Beyond this current existential crisis for the KRG, it would seem extremely unlikely that the Kurds would ever vote against secession from Iraq, an association with which is largely seen (rightly or wrongly) as an abusive and dangerous relationship with an unstable neighbour.

As dangerous as the (so-called) Islamic state is to weakened (or some might argue ‘failed’) states, with sectarian religious divisions, and severe political fractures such as Iraq and Syria (to which no-doubt some would add Lebanon), no state with a self interest would allow them to build their power as they openly threaten all of their neighbours. The disarming of the self-titled Islamic State (organisation), as a standing army and force capable of holding territory is a major point of principle for each state in the international system – not least of all the most powerful – but what has allowed them to grow this far and what few have talked about is what would happen if they were defeated and the victorious Baghdad army (and newly empowered militias) were able to take back their territory.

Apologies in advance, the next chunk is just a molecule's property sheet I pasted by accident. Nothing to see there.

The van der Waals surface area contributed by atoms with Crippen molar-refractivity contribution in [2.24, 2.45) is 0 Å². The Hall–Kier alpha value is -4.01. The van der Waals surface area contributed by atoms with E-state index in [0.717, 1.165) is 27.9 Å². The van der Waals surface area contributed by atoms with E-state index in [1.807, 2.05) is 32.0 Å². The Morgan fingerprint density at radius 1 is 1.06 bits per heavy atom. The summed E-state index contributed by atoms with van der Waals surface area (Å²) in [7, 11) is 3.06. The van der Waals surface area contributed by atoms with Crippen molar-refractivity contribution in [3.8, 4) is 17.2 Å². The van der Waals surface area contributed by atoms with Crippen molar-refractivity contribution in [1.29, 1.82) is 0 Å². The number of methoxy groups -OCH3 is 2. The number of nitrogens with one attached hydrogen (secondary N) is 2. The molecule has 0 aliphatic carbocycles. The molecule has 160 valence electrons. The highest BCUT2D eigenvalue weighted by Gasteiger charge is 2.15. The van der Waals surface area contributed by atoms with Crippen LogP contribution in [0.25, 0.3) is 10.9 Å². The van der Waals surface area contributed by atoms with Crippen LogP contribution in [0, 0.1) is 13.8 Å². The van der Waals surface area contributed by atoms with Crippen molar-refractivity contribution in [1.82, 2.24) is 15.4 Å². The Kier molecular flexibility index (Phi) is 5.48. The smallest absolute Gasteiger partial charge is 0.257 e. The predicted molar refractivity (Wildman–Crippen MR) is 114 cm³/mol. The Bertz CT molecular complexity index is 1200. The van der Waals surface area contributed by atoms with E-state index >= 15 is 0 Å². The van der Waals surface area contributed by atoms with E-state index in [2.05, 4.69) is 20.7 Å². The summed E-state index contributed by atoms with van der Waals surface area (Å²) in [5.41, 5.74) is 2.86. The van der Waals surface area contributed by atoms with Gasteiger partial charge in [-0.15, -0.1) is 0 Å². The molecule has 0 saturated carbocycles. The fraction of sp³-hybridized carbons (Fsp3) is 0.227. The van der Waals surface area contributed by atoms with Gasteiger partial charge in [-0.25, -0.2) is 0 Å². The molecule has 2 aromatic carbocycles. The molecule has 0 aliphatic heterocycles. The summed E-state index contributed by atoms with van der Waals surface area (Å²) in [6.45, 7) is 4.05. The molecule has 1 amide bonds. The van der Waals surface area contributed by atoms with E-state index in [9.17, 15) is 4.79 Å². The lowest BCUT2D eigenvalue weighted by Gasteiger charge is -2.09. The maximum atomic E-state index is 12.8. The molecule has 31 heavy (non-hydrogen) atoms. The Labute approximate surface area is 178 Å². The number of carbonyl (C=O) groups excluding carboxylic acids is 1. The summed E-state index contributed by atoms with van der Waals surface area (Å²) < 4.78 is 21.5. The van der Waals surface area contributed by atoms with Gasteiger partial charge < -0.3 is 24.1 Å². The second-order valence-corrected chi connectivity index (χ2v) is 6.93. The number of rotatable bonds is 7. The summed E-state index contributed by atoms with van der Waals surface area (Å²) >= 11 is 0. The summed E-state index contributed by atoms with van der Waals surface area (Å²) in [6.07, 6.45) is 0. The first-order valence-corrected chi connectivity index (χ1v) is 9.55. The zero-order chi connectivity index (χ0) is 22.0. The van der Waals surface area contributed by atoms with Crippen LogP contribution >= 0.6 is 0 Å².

What form of compromise would ensure a peace with the Sunni tribes and disparate factions that have thrown their lot in with them? What happens when the Iraqi National Army faces off with the Kurds, either over the disputed territory or a Kurdish referendum for succession? Turkey, who has faced their own calls for Kurdish succession, would likely be supportive of the Kurds due to their recent close relationship with the KRG in Iraq and strained ties to the Central government, while Iran the opposite, but no-one knows for sure what positions the governments would take.